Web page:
3 Unix Shell Scripts – User Activity, View Processes, Display Memory

by Sasikala on July 30, 2010

You might find the following three Linux / Unix shell scripts helpful.

  • Display processes based on either %CPU or Memory Usage.
  • Display which user is utilizing the CPU the most.
  • Display system’s memory information – total, used and free.

1. List Processes based on %CPU and Memory Usage

This script list the processes based on %CPU and Memory usage, with out argument (by default), If you specify the argument (cpu or mem), it lists the processes based on CPU usage or memory usage.

$ cat processes.sh
#! /bin/bash
#List processes based on %cpu and memory usage

echo "Start Time" `date`
# By default, it display the list of processes based on the cpu and memory usage #
if [ $# -eq 0 ]
then

	echo "List of processes based on the %cpu Usage"
	ps -e -o pcpu,cpu,nice,state,cputime,args --sort pcpu  # sorted based on %cpu
	echo "List of processes based on the memory Usage"
	ps -e -orss=,args= | sort -b -k1,1n # sorted bases rss value

# If arguements are given (mem/cpu)
else
	case "$1" in
	mem)
	 echo "List of processes based on the memory Usage"
 	 ps -e -orss=,args= | sort -b -k1,1n
	 ;;
 	cpu)
	 echo "List of processes based on the %cpu Usage"
	 ps -e -o pcpu,cpu,nice,state,cputime,args --sort pcpu
	 ;;
 	*)
		echo "Invalid Argument Given \n"
		echo "Usage : $0 mem/cpu"
		exit 1
 	esac	

fi
echo "End Time" `date`
exit 0

You can execute the above script as shown below.

$ processes.sh

$ processes.sh mem

$ processes.sh cpu

2. Display Logged in users and who is using high CPU percentage

This script displays few information about the currently logged in users and what they are doing.

$ cat loggedin.sh
#! /bin/bash

w > /tmp/a

echo "Total number of unique users logged in currently"
cat /tmp/a|  sed '1,2d' | awk '{print $1}' | uniq | wc -l
echo ""

echo "List of unique users logged in currently"
cat /tmp/a | sed '1,2d'|  awk '{print $1}' | uniq
echo ""

echo "The user who is using high %cpu"
cat /tmp/a | sed '1,2d' | awk   '$7 > maxuid { maxuid=$7; maxline=$0 }; END { print maxuid, maxline }' 

echo ""
echo "List of users logged in and what they are doing"
cat /tmp/a
$ ./loggedin.sh
Total number of unique users logged in currently
4

List of unique users logged in currently
john
david
raj
reshma

The user who is using high %cpu
0.99s reshma   pts/5    192.168.2.1  15:26    3:01   1.02s  0.99s custom-download.sh

List of users logged in and what they are doing
 15:53:55 up 230 days,  2:38,  7 users,  load average: 0.19, 0.26, 0.24
USER     TTY      FROM              LOGIN@   IDLE   JCPU   PCPU WHAT
john     pts/1    192.168.2.9   14:25    1:28m  0.03s  0.03s -bash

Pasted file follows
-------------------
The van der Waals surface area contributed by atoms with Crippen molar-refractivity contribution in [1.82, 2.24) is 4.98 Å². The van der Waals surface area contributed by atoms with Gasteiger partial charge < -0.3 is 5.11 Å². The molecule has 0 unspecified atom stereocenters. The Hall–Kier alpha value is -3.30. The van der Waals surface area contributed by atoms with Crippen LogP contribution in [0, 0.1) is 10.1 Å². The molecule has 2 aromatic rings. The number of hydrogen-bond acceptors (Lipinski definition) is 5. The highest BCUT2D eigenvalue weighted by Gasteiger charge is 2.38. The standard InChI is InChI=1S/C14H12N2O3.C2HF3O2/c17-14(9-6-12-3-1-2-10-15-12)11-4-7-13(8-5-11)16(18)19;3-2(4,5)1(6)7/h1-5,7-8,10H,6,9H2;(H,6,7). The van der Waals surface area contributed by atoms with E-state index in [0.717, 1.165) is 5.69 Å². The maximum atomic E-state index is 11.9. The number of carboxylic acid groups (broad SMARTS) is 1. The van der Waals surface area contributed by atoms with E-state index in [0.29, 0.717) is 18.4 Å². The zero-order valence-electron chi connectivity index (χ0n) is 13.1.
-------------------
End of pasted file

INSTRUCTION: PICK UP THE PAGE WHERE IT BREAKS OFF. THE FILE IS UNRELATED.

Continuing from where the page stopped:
john     pts/2    192.168.2.9   14:41    1:11m  0.03s  0.03s -bash
raj      pts/0    192.168.2.6   15:07    9:08   0.11s  0.02s -bash
raj      pts/3    192.168.2.6   15:19    29:29  0.02s  0.02s -bash
john     pts/4    192.168.2.91  15:25    13:47  0.22s  0.20s vim error_log
reshma   pts/5    192.168.2.1   15:26    3:01   1.02s  0.99s custom-download.sh

3. Display Total, Used and Free Memory

The following script displays the total, used and free memory space.

$ cat mem.sh
#! /bin/bash

# Total memory space details

echo "Memory Space Details"
free -t -m | grep "Total" | awk '{ print "Total Memory space : "$2 " MB";
print "Used Memory Space : "$3" MB";
print "Free Memory : "$4" MB";
}'

echo "Swap memory Details"
free -t -m | grep "Swap" | awk '{ print "Total Swap space : "$2 " MB";
print "Used Swap Space : "$3" MB";
print "Free Swap : "$4" MB";
}'
$ ./mem.sh
Memory Space Details
Total Memory space : 4364 MB
Used Memory Space : 451 MB
Free Memory : 3912 MB
Swap memory Details
Total Swap space : 2421 MB
Used Swap Space : 0 MB
Free Swap : 2421 MB

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{ 5 comments… read them below or add one }

1 beparas July 31, 2010 at 1:09 am

Thank you very much.
These are very useful scripts.

2 Felix Frank August 2, 2010 at 2:26 am

Be aware that the CPU usage percentage as reported by ps is not what you may think it is. It says nothing about what the process is doing currently. Instead, it reports the ratio of time the process has spent in the “running” state vs. its “sleeping” time. So, if one of the users is running, say, a mysqld that has been doing stuff for a couple of hours, but has gone dormant some minutes ago, it will still report a high percentage of CPU usage, even though it is perfectly idle by now. If you care about current CPU usage, I’d recommend top instead of ps.

Also, avoid gratuitous use of cat as the beginning of pipelines where it is utterly unneeded. It’s considered bad style.

And while we’re at it, it’s a good habit to always use sort before uniq, because if the uniq input ends up being unsorted for any reason, uniq itself becomes rather pointless.

3 Bubnoff August 2, 2010 at 4:01 pm

Thanks for the yet another great article!

I believe that you could get rid of an extra pipe in mem.sh by using awk’s built-in grep
functionality [ tested on Debian Lenny ]:
free -t -m | awk ‘/Swap/{ print “Total Swap space : “$2 ” MB”;
print “Used Swap Space : “$3″ MB”;
print “Free Swap : “$4″ MB”;

Also, since sed takes files as arguments, one could get rid of the cats in …eg.,:
cat /tmp/a | sed ’1,2d’| awk ‘{print $1}’ | uniq

Like so:
sed ’1,2d’ /tmp/a | awk ‘{print $1}’ | uniq

Thanks again!

Bubnoff

4 vikranth March 2, 2012 at 9:32 am

thanks a lot for this invaluable share of scripts..

5 Marcello August 27, 2013 at 12:10 pm

Thank you. you made a good job here.
Best regards,
Marcello Morettoni

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